By analyzing DNA from a strange mass of tissue found in a man's abdomen, researchers have discovered a previously unknown parasite that can infect and kill humans. The researchers have yet to name the parasite or determine what it looks like, but they believe that it may be in the same class as tapeworms--although it appears far more aggressive.
The parasite's mode of transmission and natural host remain unclear, the researchers said.
The organism has been detected in only one person, a man with AIDS who lived in the San Francisco Bay area. The man died at age 44 from the parasitic infection. After his death, researchers found that the parasite had formed two large masses composed of many sacs of unusual cells surrounded by fibrous tissue. One mass was in the man's intestine and adjacent tissues; the other was in his liver.
The researchers reported their findings in the June 29 issue of The Lancet. The authors include Dr. Monica Santamaria-Fries, a pathologist at the Kaiser-Permanente Medical Center in Santa Clara, California; Dr. Luis Fajardo, a professor of pathology at Stanford; and Dr. David Relman, an assistant professor of medicine at Stanford. Fajardo and Relman work at both the Stanford University School of Medicine and the Veterans Affairs Palo Alto Health Care System.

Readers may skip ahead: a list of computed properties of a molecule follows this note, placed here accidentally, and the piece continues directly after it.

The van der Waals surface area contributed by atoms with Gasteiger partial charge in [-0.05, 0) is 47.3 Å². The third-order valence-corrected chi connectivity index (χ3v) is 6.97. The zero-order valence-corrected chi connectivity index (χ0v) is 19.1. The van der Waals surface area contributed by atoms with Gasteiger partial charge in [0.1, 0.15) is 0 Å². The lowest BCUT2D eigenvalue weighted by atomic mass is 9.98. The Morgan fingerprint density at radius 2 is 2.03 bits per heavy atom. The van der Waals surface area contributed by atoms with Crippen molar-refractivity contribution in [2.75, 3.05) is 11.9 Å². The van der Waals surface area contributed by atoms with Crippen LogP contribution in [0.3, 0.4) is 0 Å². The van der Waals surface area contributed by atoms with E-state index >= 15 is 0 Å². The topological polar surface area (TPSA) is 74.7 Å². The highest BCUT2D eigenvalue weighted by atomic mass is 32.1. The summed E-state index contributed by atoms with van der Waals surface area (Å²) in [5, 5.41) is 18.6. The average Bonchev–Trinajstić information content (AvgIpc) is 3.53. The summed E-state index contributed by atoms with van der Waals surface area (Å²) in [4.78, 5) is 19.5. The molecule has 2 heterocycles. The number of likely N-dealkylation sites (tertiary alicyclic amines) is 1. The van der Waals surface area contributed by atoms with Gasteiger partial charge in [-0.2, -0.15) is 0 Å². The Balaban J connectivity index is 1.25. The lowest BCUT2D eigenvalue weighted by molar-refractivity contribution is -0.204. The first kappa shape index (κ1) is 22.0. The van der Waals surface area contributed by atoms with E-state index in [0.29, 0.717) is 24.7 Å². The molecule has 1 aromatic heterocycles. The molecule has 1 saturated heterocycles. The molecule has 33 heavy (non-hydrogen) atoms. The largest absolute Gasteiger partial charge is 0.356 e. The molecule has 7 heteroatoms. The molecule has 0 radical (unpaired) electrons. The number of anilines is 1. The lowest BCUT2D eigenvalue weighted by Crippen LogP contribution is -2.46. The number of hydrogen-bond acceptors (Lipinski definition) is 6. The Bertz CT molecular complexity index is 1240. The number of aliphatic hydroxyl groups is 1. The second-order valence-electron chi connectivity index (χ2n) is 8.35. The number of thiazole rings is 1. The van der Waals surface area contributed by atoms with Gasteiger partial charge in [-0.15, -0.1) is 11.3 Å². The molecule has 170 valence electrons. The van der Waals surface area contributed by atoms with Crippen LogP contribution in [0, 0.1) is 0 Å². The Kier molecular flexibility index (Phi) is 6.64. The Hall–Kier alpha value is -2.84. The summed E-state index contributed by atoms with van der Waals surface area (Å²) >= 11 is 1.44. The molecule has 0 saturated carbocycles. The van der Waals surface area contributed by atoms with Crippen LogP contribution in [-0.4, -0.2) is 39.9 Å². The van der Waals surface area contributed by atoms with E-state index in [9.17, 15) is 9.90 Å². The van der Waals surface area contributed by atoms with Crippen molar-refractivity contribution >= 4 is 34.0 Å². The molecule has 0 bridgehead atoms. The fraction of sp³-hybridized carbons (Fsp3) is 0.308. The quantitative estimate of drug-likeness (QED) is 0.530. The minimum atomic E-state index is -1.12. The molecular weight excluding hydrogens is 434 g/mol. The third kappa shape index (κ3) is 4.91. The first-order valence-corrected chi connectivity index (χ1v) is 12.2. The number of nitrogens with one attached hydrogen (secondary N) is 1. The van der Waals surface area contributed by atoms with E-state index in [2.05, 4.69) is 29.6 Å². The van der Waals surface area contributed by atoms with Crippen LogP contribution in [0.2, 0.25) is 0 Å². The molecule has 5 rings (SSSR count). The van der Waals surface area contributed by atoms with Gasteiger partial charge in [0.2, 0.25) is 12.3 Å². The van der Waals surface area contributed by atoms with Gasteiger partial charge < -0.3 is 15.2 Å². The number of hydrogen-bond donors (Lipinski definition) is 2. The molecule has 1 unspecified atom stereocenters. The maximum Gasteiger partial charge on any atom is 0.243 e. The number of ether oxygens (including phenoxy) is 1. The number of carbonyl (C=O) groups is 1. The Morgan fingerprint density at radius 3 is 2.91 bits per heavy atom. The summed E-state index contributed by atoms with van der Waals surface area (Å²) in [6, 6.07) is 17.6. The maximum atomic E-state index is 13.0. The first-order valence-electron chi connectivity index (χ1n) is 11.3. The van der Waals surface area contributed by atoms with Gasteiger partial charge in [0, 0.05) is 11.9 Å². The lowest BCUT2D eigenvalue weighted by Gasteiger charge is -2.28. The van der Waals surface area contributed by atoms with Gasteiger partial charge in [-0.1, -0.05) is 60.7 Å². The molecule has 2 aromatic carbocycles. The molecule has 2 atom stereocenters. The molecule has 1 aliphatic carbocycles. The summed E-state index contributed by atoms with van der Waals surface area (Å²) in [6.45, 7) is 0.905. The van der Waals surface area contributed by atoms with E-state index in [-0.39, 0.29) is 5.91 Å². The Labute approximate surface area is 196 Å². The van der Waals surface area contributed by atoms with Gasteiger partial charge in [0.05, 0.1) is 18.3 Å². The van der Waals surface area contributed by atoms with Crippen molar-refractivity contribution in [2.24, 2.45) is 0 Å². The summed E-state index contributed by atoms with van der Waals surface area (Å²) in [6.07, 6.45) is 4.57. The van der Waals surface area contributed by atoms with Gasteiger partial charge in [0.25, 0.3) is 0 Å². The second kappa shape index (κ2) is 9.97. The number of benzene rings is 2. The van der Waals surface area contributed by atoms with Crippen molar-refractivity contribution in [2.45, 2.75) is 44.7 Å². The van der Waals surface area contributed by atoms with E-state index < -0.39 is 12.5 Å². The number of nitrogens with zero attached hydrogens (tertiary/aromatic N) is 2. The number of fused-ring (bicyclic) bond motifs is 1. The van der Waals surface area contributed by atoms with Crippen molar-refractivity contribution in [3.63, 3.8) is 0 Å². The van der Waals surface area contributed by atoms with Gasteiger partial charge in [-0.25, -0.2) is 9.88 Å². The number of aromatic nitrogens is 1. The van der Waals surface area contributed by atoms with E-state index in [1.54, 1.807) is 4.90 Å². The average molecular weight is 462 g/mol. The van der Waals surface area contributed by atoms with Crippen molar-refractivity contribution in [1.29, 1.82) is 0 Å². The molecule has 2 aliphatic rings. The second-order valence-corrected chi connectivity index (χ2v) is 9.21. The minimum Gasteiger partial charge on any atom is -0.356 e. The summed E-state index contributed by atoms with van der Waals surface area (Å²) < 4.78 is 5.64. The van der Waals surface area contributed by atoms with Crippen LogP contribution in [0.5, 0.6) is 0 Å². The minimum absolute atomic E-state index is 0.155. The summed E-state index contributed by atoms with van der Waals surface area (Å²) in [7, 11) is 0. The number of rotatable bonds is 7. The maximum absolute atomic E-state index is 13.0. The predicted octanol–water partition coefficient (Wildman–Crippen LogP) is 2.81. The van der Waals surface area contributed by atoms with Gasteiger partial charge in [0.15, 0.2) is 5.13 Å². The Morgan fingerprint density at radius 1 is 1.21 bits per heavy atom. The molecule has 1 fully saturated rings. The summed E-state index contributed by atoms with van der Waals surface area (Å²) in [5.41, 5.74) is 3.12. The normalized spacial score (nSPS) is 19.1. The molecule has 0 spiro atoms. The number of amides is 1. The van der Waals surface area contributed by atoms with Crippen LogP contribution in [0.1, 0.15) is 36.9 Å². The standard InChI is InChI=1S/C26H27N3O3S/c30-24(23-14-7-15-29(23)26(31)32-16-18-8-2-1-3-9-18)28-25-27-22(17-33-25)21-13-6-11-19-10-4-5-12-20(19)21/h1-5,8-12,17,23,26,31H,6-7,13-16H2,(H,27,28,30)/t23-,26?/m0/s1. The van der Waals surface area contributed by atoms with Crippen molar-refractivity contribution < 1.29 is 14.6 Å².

Discoveries of human parasites are quite rare. The most recent was the discovery of a parasite called Cyclospora about 3 years ago, according to Dr. Paul Basch, a professor of health research and policy who teaches medical parasitology at Stanford.
"If this new finding is confirmed it would certainly be a significant addition to medical knowledge," said Basch, who was not involved in the new research.
"Now that this has been reported, it alerts people to its existence. That could lead to more reports of the parasite in the future," he added.
"The organism very likely has existed in nature for a long time. We don't know why this disease and pathology have never been described in the scientific literature before," said Fajardo, chief of the pathology service at the Veterans Affairs Palo Alto Health Care System.
"One possibility is that the parasite has only recently acquired the opportunity or the ability to infect humans and invade visceral tissues. Another possibility is that in the past, the mass of tissue the parasite creates had been mistaken for something else--perhaps a lymphoma, which grossly, it very much resembles," Fajardo said.
Also, the parasite might behave unusually in people with weakened immune systems, such as this man with AIDS. "It's possible that in people with healthy immune systems, the parasite is unable to cause such invasive disease," Fajardo said.
In March 1994, the patient was admitted to the Kaiser center with a 2-month history of abdominal and lower back pain, vomiting, weight loss, night sweats, and fever. After finding a large mass in his abdomen, physicians performed a biopsy. Despite treatment, the man died 9 weeks later. The unusual tissue had spread to his liver and caused his death, Fajardo said.